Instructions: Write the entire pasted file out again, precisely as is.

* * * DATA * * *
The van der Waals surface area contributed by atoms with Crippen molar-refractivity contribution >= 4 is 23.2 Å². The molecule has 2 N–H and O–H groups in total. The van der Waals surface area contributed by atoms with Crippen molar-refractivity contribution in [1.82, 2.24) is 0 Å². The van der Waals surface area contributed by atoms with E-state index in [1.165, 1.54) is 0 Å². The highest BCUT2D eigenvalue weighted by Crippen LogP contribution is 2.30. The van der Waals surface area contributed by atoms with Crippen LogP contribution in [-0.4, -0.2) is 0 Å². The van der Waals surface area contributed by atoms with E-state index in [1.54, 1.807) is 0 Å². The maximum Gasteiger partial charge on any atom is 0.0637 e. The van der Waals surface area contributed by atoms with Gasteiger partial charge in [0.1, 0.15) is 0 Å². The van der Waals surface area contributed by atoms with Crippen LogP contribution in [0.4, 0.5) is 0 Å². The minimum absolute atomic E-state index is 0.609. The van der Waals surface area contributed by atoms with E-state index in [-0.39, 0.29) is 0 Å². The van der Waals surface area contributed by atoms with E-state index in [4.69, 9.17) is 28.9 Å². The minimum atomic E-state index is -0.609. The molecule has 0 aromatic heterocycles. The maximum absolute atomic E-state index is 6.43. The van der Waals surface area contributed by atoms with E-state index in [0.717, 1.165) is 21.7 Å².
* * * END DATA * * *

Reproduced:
The van der Waals surface area contributed by atoms with Crippen molar-refractivity contribution >= 4 is 23.2 Å². The molecule has 2 N–H and O–H groups in total. The van der Waals surface area contributed by atoms with Crippen molar-refractivity contribution in [1.82, 2.24) is 0 Å². The van der Waals surface area contributed by atoms with E-state index in [1.165, 1.54) is 0 Å². The highest BCUT2D eigenvalue weighted by Crippen LogP contribution is 2.30. The van der Waals surface area contributed by atoms with Crippen LogP contribution in [-0.4, -0.2) is 0 Å². The van der Waals surface area contributed by atoms with E-state index in [1.54, 1.807) is 0 Å². The maximum Gasteiger partial charge on any atom is 0.0637 e. The van der Waals surface area contributed by atoms with Gasteiger partial charge in [0.1, 0.15) is 0 Å². The van der Waals surface area contributed by atoms with Crippen LogP contribution in [0.4, 0.5) is 0 Å². The minimum absolute atomic E-state index is 0.609. The van der Waals surface area contributed by atoms with E-state index in [-0.39, 0.29) is 0 Å². The van der Waals surface area contributed by atoms with E-state index in [4.69, 9.17) is 28.9 Å². The minimum atomic E-state index is -0.609. The molecule has 0 aromatic heterocycles. The maximum absolute atomic E-state index is 6.43. The van der Waals surface area contributed by atoms with E-state index in [0.717, 1.165) is 21.7 Å².